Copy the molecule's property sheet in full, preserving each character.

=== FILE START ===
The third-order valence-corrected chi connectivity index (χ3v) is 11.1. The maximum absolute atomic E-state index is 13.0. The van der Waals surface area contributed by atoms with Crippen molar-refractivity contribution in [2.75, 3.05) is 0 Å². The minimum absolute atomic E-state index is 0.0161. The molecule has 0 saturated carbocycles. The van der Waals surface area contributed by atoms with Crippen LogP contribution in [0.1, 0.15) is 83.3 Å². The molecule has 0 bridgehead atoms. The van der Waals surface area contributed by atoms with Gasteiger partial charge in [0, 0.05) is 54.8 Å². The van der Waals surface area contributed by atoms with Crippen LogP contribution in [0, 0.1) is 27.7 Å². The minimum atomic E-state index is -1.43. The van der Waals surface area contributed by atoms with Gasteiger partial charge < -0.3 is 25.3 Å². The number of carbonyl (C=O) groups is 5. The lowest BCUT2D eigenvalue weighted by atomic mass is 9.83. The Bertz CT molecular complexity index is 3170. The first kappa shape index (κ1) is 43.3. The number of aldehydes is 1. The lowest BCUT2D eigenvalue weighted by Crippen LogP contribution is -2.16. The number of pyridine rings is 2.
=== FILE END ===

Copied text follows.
The third-order valence-corrected chi connectivity index (χ3v) is 11.1. The maximum absolute atomic E-state index is 13.0. The van der Waals surface area contributed by atoms with Crippen molar-refractivity contribution in [2.75, 3.05) is 0 Å². The minimum absolute atomic E-state index is 0.0161. The molecule has 0 saturated carbocycles. The van der Waals surface area contributed by atoms with Crippen LogP contribution in [0.1, 0.15) is 83.3 Å². The molecule has 0 bridgehead atoms. The van der Waals surface area contributed by atoms with Gasteiger partial charge in [0, 0.05) is 54.8 Å². The van der Waals surface area contributed by atoms with Crippen LogP contribution in [0, 0.1) is 27.7 Å². The minimum atomic E-state index is -1.43. The van der Waals surface area contributed by atoms with Gasteiger partial charge < -0.3 is 25.3 Å². The number of carbonyl (C=O) groups is 5. The lowest BCUT2D eigenvalue weighted by atomic mass is 9.83. The Bertz CT molecular complexity index is 3170. The first kappa shape index (κ1) is 43.3. The number of aldehydes is 1. The lowest BCUT2D eigenvalue weighted by Crippen LogP contribution is -2.16. The number of pyridine rings is 2.